So you can't trust the detailed forecasts in general out more than about 7 days.  But sometimes there is skill extending out beyond 7 days (like with Superstorm Sandy) and there is a tool for determining when such days exists:  ensemble forecasts.  But more on that later.

First, let me show you the forecast for 7 PM on Super Bowl Sunday that you can't trust because they are out roughly 10 days, forecasts made by the National Weather Service GFS model.  High pressure over the game site and no precipitation.  Temperatures would probably be a bit colder than normal under such conditions.


But can we trust this solution?  As noted above, a major weather prediction technology uses many forecasts valid at the same time:  ensemble prediction.    Each forecast starts slightly differently or makes slightly different physical assumptions.   If the forecasts stay together at the longer ranges, forecast confidence is higher.  Also the average of the ensembles tends to be more reliable than a single forecast.

(Paul Allen connection: several of us have submitted a proposal to Paul Allen's foundation to use this technology to greatly enhance regional climate modeling, using an ensemble of climate models.  And then we would use the large scale ensemble to predict regional details under climate change.  A really promising technology with lots of good science.)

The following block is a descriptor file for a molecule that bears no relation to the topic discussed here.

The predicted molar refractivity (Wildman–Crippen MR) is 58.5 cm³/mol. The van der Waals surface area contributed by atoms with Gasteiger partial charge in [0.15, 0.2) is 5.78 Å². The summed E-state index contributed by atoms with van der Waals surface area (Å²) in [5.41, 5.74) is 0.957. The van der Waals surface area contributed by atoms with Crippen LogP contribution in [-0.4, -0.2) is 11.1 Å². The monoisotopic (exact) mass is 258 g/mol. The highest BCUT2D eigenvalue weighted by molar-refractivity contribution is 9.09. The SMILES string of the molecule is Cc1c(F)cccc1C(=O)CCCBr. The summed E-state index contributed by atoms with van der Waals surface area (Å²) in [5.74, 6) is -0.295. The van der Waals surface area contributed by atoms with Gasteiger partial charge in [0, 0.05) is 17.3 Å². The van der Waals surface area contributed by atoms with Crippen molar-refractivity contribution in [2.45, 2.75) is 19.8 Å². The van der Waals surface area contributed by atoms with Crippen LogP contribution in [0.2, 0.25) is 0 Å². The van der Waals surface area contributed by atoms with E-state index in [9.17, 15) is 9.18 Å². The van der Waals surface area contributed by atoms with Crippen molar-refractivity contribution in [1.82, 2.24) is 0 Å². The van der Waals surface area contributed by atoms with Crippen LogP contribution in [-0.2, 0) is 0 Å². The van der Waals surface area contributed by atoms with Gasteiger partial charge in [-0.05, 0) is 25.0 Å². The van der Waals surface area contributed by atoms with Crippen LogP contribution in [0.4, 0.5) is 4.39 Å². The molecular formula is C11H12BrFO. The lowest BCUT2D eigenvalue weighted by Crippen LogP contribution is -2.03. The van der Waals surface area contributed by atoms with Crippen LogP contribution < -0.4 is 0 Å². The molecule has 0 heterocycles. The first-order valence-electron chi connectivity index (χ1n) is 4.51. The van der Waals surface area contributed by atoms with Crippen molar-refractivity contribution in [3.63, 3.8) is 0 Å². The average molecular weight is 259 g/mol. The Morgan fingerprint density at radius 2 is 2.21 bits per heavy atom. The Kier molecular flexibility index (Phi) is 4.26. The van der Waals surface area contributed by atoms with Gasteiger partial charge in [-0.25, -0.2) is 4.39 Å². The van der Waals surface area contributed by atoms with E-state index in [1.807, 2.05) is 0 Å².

Here is the output of an ensemble made up of U.S. and Canadian global models (called NAEFS, the North American Ensemble Forecasting System) for 7 PM on Super Bowl Sunday.  The solid lines are ensemble mean temperature (degrees C) and shaded areas tell you how uncertain the forecasts are (actually the variability of the various forecast model simulations).  Temperature around freezing (0C), and moderate uncertainty.


What about precipitation?  Here is the output from the ensemble system (solid lines are precipitation (in mm) and shading is uncertainty. Light precipitation at most.


Finally, take a look at the  ensemble predictions for one nearby point: New York City.  The median (most probable) value is the black horizontal line.  The yellow boxes tell you the range for half the ensembles around the median. The brackets show you the extremes of the various ensemble members. You notice there is less uncertainty (the ensembles are all on the same page) for the short term forecasts.